January/February 2018 – Vol. 31 No. 2

Your Chance to Review the California Science Curriculum Framework Is Here

Tuesday, November 17th, 2015

by Laura Henriques

Updated with additional review events January 11, 2016.

The California Science Curriculum Framework & Evaluation Criteria document is now ready for its first 60 Day Public Feedback period.! This is a critical process for the review and vetting of the document. Anyone from around the state is invited to read the document and provide feedback. CSTA encourages its members to participate in this process.

Just to be clear, the California Curriculum Framework is different from the NRC Framework for K-12 Science Education. The NRC Framework is the document which guided the development of Next Generation Science Standards. The California Curriculum Framework is the document which will help us make sense of those standards in our classrooms. (more…)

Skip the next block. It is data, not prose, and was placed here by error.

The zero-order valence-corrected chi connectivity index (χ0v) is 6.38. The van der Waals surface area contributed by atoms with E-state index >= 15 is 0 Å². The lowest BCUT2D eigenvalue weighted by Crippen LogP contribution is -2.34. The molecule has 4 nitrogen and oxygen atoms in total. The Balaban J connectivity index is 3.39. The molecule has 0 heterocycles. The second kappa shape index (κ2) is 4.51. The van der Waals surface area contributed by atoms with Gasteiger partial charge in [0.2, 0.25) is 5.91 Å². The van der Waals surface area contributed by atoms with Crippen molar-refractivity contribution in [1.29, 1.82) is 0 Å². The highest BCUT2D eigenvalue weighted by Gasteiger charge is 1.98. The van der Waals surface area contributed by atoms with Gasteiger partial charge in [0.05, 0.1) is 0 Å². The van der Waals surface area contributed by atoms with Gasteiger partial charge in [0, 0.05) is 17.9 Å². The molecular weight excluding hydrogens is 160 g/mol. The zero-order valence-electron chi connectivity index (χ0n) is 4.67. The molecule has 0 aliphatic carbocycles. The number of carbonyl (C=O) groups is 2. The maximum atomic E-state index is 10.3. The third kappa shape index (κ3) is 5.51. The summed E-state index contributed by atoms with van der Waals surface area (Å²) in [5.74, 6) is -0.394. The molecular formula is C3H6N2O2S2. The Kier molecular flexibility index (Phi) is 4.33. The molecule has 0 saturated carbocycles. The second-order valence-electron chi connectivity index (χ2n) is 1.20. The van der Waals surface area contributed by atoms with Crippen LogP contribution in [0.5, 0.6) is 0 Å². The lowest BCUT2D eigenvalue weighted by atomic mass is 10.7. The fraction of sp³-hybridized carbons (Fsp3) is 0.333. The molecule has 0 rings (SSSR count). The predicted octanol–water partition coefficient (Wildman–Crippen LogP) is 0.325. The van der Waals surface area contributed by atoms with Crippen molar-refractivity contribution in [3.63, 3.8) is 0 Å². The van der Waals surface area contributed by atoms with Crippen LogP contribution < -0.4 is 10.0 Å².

Want your students to have an experiment on the International Space Station?

Saturday, November 14th, 2015

Announcing the Student Spaceflight Experiments Program (SSEP) Twelfth Flight Opportunity – SSEP Mission 10 to the International Space Station, Starting February 22, 2016.

Summary: opportunity for a school district, even an individual large school, to engage typically 300 (grade 5-12) students in real microgravity experiment design (design of experiments for a ‘weightless’ environment) with one experiment in each participating district selected to fly to the International Space Station (ISS). SSEP provides STEM Project-Based Learning through immersion
in an authentic research experience.

Inquiry Deadline: December 11, 2015
Contact: Dr. Jeff Goldstein, 301-395-0770, jeffgoldstein@ncesse.org
More Information

Call for Nominations for the 2016-2018 CSTA Board of Directors

Thursday, November 12th, 2015